BBC Proms 2020: Beethoven, Reger & Strauss

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On the 8th of September 2016, Christian Thielemann conducted the Staatskapelle Dresden at the Royal Albert Hall, London, as part of the BBC Proms. On the 18th of July 2020, in lieu of a live performance, the BBC chose to broadcast this archived performance on Radio 3. The orchestra performed Beethoven’s Violin Concerto, Reger’s Variations and Fugue on a Theme of Mozart, and Richard Strauss’ Til Eulenspiegel’s Merry Pranks. For the Beethoven, Nikolaj Znaider joined as soloist.

In all honesty, I have never quite understood the Beethoven obsession. For that reason, if I had my way, nobody would ever play his Violin Concerto, one of his least interesting works. Nikolaj Znaider does his very best to convince me in his performance that this concerto is interesting, and full credit should be given to his virtuosic abilities. Znaider continually explores the full potential of his instrument, with an ethereal high register contrasting a much grittier low register. Clearly an excellent soloist to accompany, he is aware of both his time to shine, and his time to give way to the orchestra.

“Znaider continually explores the full potential of his instrument, with an ethereal high register contrasting a much grittier low register.”

Thielemann’s orchestra takes an unashamedly Classical approach to the accompaniment, although allowing a Romantic warmth to shine from time to time creates a multifaceted performance. If there is any criticism of the orchestra in the Beethoven, it is that the strings do occasionally seem to go into autopilot. In the second movement, a minor error in timing between Znaider and the orchestra in the 2nd movement fails to sour what is otherwise a successful performance.

Certainly, Znaider’s performance was highly laudable, and the audience clearly thought so too, stomping their feet in appreciation. However, even his talents were not quite enough to convince me of the concerto’s merit. Znaider concluded the first half with an understated encore, playing Bach with a pleasing delicacy and presence.

The second half opened with Reger’s Mozart Variations, one of the most exciting uses of Variation Form in the canon, and yet criminally underplayed. The key word in Thielemann’s interpretation is subtlety – unfortunately, this sometimes meant erring on the side of caution, and therefore not fully expressing the drama inherent in the work. Concurrently, some of the nuances in the work’s orchestration were lost. Despite this, there are a great many good points in this performance indeed – Variation IV, for instance, brims with excitement, and Variation V continues this trend with sudden changes in tempo and dynamics, ensuring that the audience are never bored. The energetic pace of the fugue was a delight, and the orchestra holds nothing back as the grand Romantic climax is reached.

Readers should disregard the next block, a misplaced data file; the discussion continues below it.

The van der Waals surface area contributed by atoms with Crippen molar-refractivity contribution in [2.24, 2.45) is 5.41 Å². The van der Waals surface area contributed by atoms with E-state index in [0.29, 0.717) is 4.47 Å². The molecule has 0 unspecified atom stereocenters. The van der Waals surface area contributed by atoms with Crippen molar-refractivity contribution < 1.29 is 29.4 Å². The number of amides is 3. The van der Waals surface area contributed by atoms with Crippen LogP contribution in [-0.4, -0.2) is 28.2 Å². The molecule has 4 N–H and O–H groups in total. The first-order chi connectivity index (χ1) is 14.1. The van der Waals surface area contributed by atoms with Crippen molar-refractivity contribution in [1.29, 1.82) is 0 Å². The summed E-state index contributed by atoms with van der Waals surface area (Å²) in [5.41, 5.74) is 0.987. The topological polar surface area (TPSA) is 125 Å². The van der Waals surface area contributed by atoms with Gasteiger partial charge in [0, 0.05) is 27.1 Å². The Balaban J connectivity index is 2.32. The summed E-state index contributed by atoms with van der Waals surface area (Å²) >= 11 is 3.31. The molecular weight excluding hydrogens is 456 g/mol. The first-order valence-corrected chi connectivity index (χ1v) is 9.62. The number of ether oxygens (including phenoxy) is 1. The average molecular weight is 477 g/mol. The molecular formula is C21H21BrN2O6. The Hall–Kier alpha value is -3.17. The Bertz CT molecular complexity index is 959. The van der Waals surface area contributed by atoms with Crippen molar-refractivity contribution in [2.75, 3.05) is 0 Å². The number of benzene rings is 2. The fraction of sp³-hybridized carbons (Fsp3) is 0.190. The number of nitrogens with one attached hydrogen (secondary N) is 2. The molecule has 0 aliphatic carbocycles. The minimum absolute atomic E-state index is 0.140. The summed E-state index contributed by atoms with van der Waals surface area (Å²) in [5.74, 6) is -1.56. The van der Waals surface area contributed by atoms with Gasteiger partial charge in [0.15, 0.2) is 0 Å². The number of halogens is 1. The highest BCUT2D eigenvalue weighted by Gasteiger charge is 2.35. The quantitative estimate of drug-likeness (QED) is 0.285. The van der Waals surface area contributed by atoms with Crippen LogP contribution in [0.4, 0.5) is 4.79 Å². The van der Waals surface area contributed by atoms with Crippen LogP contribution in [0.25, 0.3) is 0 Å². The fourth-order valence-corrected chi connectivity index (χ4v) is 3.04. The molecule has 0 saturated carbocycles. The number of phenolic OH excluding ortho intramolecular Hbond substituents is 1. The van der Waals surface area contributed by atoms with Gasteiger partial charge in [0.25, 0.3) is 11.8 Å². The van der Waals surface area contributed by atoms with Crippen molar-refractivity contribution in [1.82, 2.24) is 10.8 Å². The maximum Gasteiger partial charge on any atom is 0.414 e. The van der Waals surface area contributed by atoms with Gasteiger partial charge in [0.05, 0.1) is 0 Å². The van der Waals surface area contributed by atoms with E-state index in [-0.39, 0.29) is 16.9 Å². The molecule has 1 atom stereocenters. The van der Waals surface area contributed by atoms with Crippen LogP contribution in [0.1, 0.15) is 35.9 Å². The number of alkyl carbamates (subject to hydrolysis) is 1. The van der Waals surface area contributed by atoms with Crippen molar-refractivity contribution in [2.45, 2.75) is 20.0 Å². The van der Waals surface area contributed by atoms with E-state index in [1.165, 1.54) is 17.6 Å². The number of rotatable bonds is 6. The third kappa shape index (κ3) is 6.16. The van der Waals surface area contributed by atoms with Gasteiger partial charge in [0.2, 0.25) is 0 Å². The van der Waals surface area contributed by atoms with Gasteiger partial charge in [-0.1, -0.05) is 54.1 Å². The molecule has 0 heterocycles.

The highlight of the concert was surely Richard Strauss’ Til Eulenspiegel. Brimming with energy and humour, Thielemann and his orchestra embrace the maverick nature of the titular character, a protagonist of German folklore. Even in the more lyrical moments, nothing is taken too seriously. It should not be understated how technically challenging Til Eulenspiegel is, and yet the Staatskapelle Dresden make it look easy. There could have been more dynamic contrast in places, but on the whole, a delightful performance, which at one moment even made me laugh out loud.

“This archived concert from 2016 was not, in my view, without its disappointments, however, I came way from it with a smile on my face.”

Warmly appreciated by the audience, Thielemann took to the stage once more to conduct an encore – the prelude to Act III of Wagner’s opera Lohengrin. Playing at a breakneck pace, no-one could disagree that the interpretation was ‘molto vivace’. With plenty of energy from the strings, Rossini-esque lyricism from the winds, and bombast from the brass, this was an energetic encore which rounded off the concert very nicely. This archived concert from 2016 was not, in my view, without its disappointments, however, I came way from it with a smile on my face. Special appreciation should be given to Thielemann and the orchestra for their efforts with Strauss’ Til Eulenspiegel, a performance which, frankly, made the whole concert worth it.    

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